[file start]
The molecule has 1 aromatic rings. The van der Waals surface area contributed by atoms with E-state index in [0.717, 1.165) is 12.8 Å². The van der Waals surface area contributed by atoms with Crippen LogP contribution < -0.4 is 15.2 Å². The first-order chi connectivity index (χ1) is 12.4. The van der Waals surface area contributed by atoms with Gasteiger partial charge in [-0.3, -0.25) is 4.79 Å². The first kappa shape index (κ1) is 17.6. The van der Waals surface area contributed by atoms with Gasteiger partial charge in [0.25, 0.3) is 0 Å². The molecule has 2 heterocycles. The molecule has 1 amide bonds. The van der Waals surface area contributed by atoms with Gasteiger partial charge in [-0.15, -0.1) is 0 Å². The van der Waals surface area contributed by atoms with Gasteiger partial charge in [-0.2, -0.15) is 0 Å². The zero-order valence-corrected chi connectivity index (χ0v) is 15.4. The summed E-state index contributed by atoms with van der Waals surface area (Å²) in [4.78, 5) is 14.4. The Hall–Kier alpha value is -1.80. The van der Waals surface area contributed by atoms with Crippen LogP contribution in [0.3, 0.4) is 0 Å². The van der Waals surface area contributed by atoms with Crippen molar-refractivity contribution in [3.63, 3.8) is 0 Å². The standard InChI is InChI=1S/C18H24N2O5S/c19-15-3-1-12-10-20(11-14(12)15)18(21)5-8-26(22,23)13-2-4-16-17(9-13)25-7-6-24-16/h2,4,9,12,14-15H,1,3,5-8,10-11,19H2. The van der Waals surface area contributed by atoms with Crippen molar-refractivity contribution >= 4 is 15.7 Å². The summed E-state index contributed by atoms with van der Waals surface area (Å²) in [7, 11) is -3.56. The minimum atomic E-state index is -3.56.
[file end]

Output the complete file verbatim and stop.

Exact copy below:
The molecule has 1 aromatic rings. The van der Waals surface area contributed by atoms with E-state index in [0.717, 1.165) is 12.8 Å². The van der Waals surface area contributed by atoms with Crippen LogP contribution < -0.4 is 15.2 Å². The first-order chi connectivity index (χ1) is 12.4. The van der Waals surface area contributed by atoms with Gasteiger partial charge in [-0.3, -0.25) is 4.79 Å². The first kappa shape index (κ1) is 17.6. The van der Waals surface area contributed by atoms with Gasteiger partial charge in [0.25, 0.3) is 0 Å². The molecule has 2 heterocycles. The molecule has 1 amide bonds. The van der Waals surface area contributed by atoms with Gasteiger partial charge in [-0.15, -0.1) is 0 Å². The van der Waals surface area contributed by atoms with Gasteiger partial charge in [-0.2, -0.15) is 0 Å². The zero-order valence-corrected chi connectivity index (χ0v) is 15.4. The summed E-state index contributed by atoms with van der Waals surface area (Å²) in [4.78, 5) is 14.4. The Hall–Kier alpha value is -1.80. The van der Waals surface area contributed by atoms with Crippen LogP contribution in [0.3, 0.4) is 0 Å². The van der Waals surface area contributed by atoms with Crippen molar-refractivity contribution in [3.63, 3.8) is 0 Å². The standard InChI is InChI=1S/C18H24N2O5S/c19-15-3-1-12-10-20(11-14(12)15)18(21)5-8-26(22,23)13-2-4-16-17(9-13)25-7-6-24-16/h2,4,9,12,14-15H,1,3,5-8,10-11,19H2. The van der Waals surface area contributed by atoms with Crippen molar-refractivity contribution >= 4 is 15.7 Å². The summed E-state index contributed by atoms with van der Waals surface area (Å²) in [7, 11) is -3.56. The minimum atomic E-state index is -3.56.